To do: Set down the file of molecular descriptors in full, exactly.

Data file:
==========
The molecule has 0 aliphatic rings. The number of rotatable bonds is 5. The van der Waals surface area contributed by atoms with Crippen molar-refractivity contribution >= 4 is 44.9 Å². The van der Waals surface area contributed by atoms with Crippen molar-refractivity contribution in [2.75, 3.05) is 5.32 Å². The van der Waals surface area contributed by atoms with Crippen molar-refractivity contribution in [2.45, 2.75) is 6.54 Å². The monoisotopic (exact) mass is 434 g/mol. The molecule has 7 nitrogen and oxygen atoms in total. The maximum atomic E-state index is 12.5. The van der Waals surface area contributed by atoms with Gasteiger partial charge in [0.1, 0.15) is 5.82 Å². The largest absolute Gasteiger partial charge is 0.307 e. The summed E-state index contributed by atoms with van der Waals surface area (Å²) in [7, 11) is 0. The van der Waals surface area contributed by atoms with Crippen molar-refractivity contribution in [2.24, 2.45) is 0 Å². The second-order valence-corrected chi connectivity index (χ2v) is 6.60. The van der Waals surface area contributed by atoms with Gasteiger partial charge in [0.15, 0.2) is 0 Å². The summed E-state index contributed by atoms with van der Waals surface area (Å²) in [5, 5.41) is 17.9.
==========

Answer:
The molecule has 0 aliphatic rings. The number of rotatable bonds is 5. The van der Waals surface area contributed by atoms with Crippen molar-refractivity contribution >= 4 is 44.9 Å². The van der Waals surface area contributed by atoms with Crippen molar-refractivity contribution in [2.75, 3.05) is 5.32 Å². The van der Waals surface area contributed by atoms with Crippen molar-refractivity contribution in [2.45, 2.75) is 6.54 Å². The monoisotopic (exact) mass is 434 g/mol. The molecule has 7 nitrogen and oxygen atoms in total. The maximum atomic E-state index is 12.5. The van der Waals surface area contributed by atoms with Gasteiger partial charge in [0.1, 0.15) is 5.82 Å². The largest absolute Gasteiger partial charge is 0.307 e. The summed E-state index contributed by atoms with van der Waals surface area (Å²) in [7, 11) is 0. The van der Waals surface area contributed by atoms with Crippen molar-refractivity contribution in [2.24, 2.45) is 0 Å². The second-order valence-corrected chi connectivity index (χ2v) is 6.60. The van der Waals surface area contributed by atoms with Gasteiger partial charge in [0.15, 0.2) is 0 Å². The summed E-state index contributed by atoms with van der Waals surface area (Å²) in [5, 5.41) is 17.9.